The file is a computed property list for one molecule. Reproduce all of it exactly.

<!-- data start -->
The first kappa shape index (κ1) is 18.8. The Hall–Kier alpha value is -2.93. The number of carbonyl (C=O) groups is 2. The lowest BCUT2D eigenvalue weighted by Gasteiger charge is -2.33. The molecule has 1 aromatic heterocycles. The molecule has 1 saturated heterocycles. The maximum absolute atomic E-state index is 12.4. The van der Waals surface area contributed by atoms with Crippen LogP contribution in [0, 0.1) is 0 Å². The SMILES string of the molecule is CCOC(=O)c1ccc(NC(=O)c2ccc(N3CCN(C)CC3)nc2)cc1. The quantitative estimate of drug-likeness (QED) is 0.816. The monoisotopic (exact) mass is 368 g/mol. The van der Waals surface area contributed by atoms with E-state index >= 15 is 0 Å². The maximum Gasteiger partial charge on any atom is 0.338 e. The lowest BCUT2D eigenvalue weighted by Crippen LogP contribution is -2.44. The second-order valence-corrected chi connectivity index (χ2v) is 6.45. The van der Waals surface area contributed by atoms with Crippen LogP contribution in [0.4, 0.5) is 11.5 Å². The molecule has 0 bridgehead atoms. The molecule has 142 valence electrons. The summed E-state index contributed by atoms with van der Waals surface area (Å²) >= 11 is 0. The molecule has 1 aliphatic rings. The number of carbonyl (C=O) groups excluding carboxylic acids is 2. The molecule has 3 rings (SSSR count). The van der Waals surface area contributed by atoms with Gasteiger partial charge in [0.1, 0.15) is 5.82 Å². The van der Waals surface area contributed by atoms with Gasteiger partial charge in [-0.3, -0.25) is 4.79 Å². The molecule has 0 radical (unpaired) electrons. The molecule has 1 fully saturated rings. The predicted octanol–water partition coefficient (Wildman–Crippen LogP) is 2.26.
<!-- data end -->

The first kappa shape index (κ1) is 18.8. The Hall–Kier alpha value is -2.93. The number of carbonyl (C=O) groups is 2. The lowest BCUT2D eigenvalue weighted by Gasteiger charge is -2.33. The molecule has 1 aromatic heterocycles. The molecule has 1 saturated heterocycles. The maximum absolute atomic E-state index is 12.4. The van der Waals surface area contributed by atoms with Crippen LogP contribution in [0, 0.1) is 0 Å². The SMILES string of the molecule is CCOC(=O)c1ccc(NC(=O)c2ccc(N3CCN(C)CC3)nc2)cc1. The quantitative estimate of drug-likeness (QED) is 0.816. The monoisotopic (exact) mass is 368 g/mol. The van der Waals surface area contributed by atoms with E-state index >= 15 is 0 Å². The maximum Gasteiger partial charge on any atom is 0.338 e. The lowest BCUT2D eigenvalue weighted by Crippen LogP contribution is -2.44. The second-order valence-corrected chi connectivity index (χ2v) is 6.45. The van der Waals surface area contributed by atoms with Crippen LogP contribution in [0.4, 0.5) is 11.5 Å². The molecule has 0 bridgehead atoms. The molecule has 142 valence electrons. The summed E-state index contributed by atoms with van der Waals surface area (Å²) >= 11 is 0. The molecule has 1 aliphatic rings. The number of carbonyl (C=O) groups excluding carboxylic acids is 2. The molecule has 3 rings (SSSR count). The van der Waals surface area contributed by atoms with Gasteiger partial charge in [0.1, 0.15) is 5.82 Å². The van der Waals surface area contributed by atoms with Gasteiger partial charge in [-0.3, -0.25) is 4.79 Å². The molecule has 0 radical (unpaired) electrons. The molecule has 1 fully saturated rings. The predicted octanol–water partition coefficient (Wildman–Crippen LogP) is 2.26.